"October the 23 day -- 1713

Tom Tobey went from me to go a whaling and he came to me again in February the 15th day 1714."

Here, when Mattapoisett was still mostly wilderness, and when official records tell of whaling only from Cape Cod, Nantucket and Long Island, is a hint that some of the little sloops of Rochester or Dartmouth were beginning to forsake the timber trade and head out for blubber. It was only natural. Oil was more valuable than tar and timber. The merchants of Boston and Newport had been shipping it to London for thirty years; and farmers who were taking to the seas for profits on timber would not overlook another opportunity to use their vessels, particularly when it lay almost as close to their backyards as their woodlots. For whales were numerous along the coast and in the Sounds. On their voyages, Captain Ben and other sloop owners from the farms of Mattapoisett and Sippican had often seen, as Mather wrote of Cape Cod Bay, "mighty whales spewing up water in the air, like the smoke of a chimney, and making the sea about them white and hoary, as is said in Job, of such incredible bigness that I will never wonder that the body of Jonah could be in the belly of a whale."

Whether there was a square-bowed whaling sloop lying in Mattapoisett or Sippican or Wonioco for Tom to ship on and chew his fingers in terror at seeing Captain Ben come galloping up before she sailed, or whether he had to dog-trot over the sandy cartways to Sandwich or Plymouth to find a berth, we don't know. But the farm boys on the Necks, along the River, and down by Dexter's Dam were beginning to learn on their hay rakes, look out across the meadow to the blue waters of the Bay and dream of "greasy voyages." And above the clanking in the blacksmith shops, the crackle of the fire in Lieutenant John's tavern room, and the grating of the mill saw, voices of shrewd men in homespun discussed this other possibility of wringing wealth from the sea and ships.

So, as the years went on, come fall and the haymow bulging, the pork and beef salted down, the house banked up with seaweed, and the apples smelling sweet in the cellar bin, more and more Mattapoisett boys laid down their rakes to take up the harpoon; and a few blubber filled sloops began to come in the Bay from a three months winter voyage off Cape Hatteras and the Bahama whaling grounds. Then on winter nights when the crack of ice freezing deeper rumbled like a whip up the length of the river, the sea thrust new notes into the talk among the shadow of firelit rooms. Tales of a whale and an open boat, lines sizzling out between wooden pins so fast the gunwale caught fire, men last seen on the side of a sea midst the wreckage of a splintered boat ... Wrecks, pirates, privateers; and now the fury of the whale, and the mercy of the sea in an open boat.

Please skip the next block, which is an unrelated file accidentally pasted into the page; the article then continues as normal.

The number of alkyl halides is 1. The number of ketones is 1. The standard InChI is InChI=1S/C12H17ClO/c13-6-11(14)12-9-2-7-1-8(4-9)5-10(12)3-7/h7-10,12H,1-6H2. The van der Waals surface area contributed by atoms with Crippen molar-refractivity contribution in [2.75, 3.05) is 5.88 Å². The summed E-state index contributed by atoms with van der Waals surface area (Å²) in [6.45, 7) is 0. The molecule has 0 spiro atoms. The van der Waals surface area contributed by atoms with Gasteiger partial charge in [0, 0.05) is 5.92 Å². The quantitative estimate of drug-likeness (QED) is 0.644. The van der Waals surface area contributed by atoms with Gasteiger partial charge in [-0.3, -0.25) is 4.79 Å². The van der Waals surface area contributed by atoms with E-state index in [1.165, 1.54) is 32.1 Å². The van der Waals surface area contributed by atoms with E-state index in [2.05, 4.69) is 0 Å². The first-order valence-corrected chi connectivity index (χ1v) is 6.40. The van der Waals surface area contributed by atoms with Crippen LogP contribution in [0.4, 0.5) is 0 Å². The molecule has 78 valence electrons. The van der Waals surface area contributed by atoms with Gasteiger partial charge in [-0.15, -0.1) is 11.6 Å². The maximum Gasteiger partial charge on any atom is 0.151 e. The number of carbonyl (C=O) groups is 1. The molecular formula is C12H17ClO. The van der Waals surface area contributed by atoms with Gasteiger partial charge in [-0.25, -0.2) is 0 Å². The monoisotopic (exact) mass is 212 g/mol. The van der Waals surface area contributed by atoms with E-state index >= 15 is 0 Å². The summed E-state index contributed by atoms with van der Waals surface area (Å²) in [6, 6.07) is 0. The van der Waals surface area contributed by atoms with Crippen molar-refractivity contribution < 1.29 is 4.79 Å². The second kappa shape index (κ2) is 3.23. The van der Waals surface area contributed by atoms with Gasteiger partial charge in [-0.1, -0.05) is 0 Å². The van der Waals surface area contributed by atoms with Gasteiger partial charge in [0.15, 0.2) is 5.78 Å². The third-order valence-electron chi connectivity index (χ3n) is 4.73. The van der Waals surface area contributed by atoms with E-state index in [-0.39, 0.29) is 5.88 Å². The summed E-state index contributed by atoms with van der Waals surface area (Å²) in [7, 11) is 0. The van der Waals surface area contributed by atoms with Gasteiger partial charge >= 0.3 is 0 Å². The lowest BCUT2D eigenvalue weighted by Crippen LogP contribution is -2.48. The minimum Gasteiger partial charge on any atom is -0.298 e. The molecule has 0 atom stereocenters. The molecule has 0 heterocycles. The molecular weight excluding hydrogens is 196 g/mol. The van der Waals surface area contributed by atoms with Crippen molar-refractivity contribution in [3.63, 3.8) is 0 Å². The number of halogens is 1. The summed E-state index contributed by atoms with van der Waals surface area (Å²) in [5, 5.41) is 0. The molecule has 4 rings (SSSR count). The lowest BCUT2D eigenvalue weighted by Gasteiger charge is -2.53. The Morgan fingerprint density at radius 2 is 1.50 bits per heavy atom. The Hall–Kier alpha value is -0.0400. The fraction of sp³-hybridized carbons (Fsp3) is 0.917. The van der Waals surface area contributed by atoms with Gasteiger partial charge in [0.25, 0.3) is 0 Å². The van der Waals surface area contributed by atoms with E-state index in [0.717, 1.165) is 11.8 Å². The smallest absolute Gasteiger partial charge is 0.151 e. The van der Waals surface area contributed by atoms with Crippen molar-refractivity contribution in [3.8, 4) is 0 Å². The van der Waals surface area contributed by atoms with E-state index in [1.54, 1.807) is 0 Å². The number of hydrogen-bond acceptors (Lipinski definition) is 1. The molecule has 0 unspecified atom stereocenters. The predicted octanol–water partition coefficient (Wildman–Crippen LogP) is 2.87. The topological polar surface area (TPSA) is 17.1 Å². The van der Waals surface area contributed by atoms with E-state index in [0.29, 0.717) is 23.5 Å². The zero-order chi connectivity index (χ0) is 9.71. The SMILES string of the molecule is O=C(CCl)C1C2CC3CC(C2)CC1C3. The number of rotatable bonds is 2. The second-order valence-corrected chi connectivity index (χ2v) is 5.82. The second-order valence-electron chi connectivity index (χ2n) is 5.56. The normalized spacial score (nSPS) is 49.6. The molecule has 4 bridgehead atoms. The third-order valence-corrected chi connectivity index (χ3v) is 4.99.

At home the hard life goes on. Captain Ben builds himself a mill dam on the river, just below his house. If he can saw his logs at his own mill, it's so much money in his pocket. He begins in February (1714) to cut his timber and hire his men, when farm work is slack and it's a little chancy to risk winter gales with the Dolphin. Working in icy water requires more than "bords and nails" and logs, so he charges up to the dam "7 quarts of rum" and "one pound of shugar." By summer the mill is running and Captain Ben charges Jabez Dexter: "to sawing 1353 feet of boards -- 4(f)-04(s)-00(d)."

Meanwhile, Rochester town is getting large enough to send a Representative to the Great and General Court, so Captain Ben and the others go to Town Meeting and elect Samuel Prince and vote to pay "him four shillings a day for his panes." Prince is the great landowner at Whitehall, the memorial estate in the forest between Rochester Center and Sippican. His sloops engaged in the coastwise trade bringing him considerable wealth.

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The above was written by Charles Mendell, and edited for The Wanderer by his son, Seth Mendell. Charles was curator of the Mattapoisett Museum from 1958 until his death in 1975, and Seth is currently President of the Mattapoisett Historical Society. This is the fifth in an ongoing series to be published throughout the year in commemoration of Mattapoisett's sesquicentennial. This and all previous chapters can be found online at www.wanderer.com on the Mattapoisett page under the "Tri-Town Information" link.